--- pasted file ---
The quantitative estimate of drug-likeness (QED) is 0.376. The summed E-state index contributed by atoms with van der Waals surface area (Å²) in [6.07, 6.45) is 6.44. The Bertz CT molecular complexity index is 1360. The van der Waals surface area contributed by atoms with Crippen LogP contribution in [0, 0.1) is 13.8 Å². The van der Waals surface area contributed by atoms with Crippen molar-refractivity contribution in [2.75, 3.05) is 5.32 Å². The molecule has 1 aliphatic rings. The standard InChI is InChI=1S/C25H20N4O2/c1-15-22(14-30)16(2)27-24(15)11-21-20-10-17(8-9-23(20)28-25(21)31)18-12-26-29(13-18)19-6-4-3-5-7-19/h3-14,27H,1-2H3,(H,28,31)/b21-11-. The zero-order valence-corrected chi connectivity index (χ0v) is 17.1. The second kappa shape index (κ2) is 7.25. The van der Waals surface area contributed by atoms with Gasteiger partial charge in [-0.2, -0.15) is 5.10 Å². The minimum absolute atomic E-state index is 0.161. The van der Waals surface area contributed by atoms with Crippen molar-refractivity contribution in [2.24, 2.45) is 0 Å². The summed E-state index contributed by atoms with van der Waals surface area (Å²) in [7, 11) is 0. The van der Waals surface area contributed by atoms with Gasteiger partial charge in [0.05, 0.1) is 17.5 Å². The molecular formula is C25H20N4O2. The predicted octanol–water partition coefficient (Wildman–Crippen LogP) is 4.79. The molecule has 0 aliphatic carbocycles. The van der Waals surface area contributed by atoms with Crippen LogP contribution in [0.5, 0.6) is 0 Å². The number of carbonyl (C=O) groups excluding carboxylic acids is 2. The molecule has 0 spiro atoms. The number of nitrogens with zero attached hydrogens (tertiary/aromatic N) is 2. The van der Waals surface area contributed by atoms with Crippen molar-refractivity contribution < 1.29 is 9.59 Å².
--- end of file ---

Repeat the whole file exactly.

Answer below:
The quantitative estimate of drug-likeness (QED) is 0.376. The summed E-state index contributed by atoms with van der Waals surface area (Å²) in [6.07, 6.45) is 6.44. The Bertz CT molecular complexity index is 1360. The van der Waals surface area contributed by atoms with Crippen LogP contribution in [0, 0.1) is 13.8 Å². The van der Waals surface area contributed by atoms with Crippen molar-refractivity contribution in [2.75, 3.05) is 5.32 Å². The molecule has 1 aliphatic rings. The standard InChI is InChI=1S/C25H20N4O2/c1-15-22(14-30)16(2)27-24(15)11-21-20-10-17(8-9-23(20)28-25(21)31)18-12-26-29(13-18)19-6-4-3-5-7-19/h3-14,27H,1-2H3,(H,28,31)/b21-11-. The zero-order valence-corrected chi connectivity index (χ0v) is 17.1. The second kappa shape index (κ2) is 7.25. The van der Waals surface area contributed by atoms with Gasteiger partial charge in [-0.2, -0.15) is 5.10 Å². The minimum absolute atomic E-state index is 0.161. The van der Waals surface area contributed by atoms with Crippen molar-refractivity contribution in [2.24, 2.45) is 0 Å². The summed E-state index contributed by atoms with van der Waals surface area (Å²) in [7, 11) is 0. The van der Waals surface area contributed by atoms with Gasteiger partial charge in [0.05, 0.1) is 17.5 Å². The molecular formula is C25H20N4O2. The predicted octanol–water partition coefficient (Wildman–Crippen LogP) is 4.79. The molecule has 0 aliphatic carbocycles. The van der Waals surface area contributed by atoms with Crippen LogP contribution in [0.5, 0.6) is 0 Å². The number of carbonyl (C=O) groups excluding carboxylic acids is 2. The molecule has 0 spiro atoms. The number of nitrogens with zero attached hydrogens (tertiary/aromatic N) is 2. The van der Waals surface area contributed by atoms with Crippen molar-refractivity contribution < 1.29 is 9.59 Å².